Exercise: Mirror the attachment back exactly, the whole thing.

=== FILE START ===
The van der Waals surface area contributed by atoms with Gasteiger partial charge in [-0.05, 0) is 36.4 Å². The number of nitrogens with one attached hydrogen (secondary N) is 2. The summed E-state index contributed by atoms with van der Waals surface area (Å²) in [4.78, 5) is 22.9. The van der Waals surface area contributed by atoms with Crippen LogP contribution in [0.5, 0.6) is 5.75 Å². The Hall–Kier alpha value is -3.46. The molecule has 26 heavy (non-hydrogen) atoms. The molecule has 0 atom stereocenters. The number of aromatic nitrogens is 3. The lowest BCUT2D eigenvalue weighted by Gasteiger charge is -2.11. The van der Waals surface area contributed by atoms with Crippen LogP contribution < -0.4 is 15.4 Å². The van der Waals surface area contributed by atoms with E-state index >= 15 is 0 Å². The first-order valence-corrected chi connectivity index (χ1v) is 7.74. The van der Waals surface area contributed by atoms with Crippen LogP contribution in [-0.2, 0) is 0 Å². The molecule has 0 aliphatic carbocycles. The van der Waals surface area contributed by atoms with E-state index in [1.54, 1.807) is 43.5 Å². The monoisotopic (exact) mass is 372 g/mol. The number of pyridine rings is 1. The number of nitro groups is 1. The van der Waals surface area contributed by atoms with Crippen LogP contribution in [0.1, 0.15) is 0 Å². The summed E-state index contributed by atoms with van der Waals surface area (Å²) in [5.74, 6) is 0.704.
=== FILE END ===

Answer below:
The van der Waals surface area contributed by atoms with Gasteiger partial charge in [-0.05, 0) is 36.4 Å². The number of nitrogens with one attached hydrogen (secondary N) is 2. The summed E-state index contributed by atoms with van der Waals surface area (Å²) in [4.78, 5) is 22.9. The van der Waals surface area contributed by atoms with Crippen LogP contribution in [0.5, 0.6) is 5.75 Å². The Hall–Kier alpha value is -3.46. The molecule has 26 heavy (non-hydrogen) atoms. The molecule has 0 atom stereocenters. The number of aromatic nitrogens is 3. The lowest BCUT2D eigenvalue weighted by Gasteiger charge is -2.11. The van der Waals surface area contributed by atoms with Crippen LogP contribution < -0.4 is 15.4 Å². The van der Waals surface area contributed by atoms with E-state index >= 15 is 0 Å². The first-order valence-corrected chi connectivity index (χ1v) is 7.74. The van der Waals surface area contributed by atoms with Crippen LogP contribution in [-0.2, 0) is 0 Å². The molecule has 0 aliphatic carbocycles. The van der Waals surface area contributed by atoms with E-state index in [1.54, 1.807) is 43.5 Å². The monoisotopic (exact) mass is 372 g/mol. The number of pyridine rings is 1. The number of nitro groups is 1. The van der Waals surface area contributed by atoms with Crippen LogP contribution in [0.1, 0.15) is 0 Å². The summed E-state index contributed by atoms with van der Waals surface area (Å²) in [5.74, 6) is 0.704.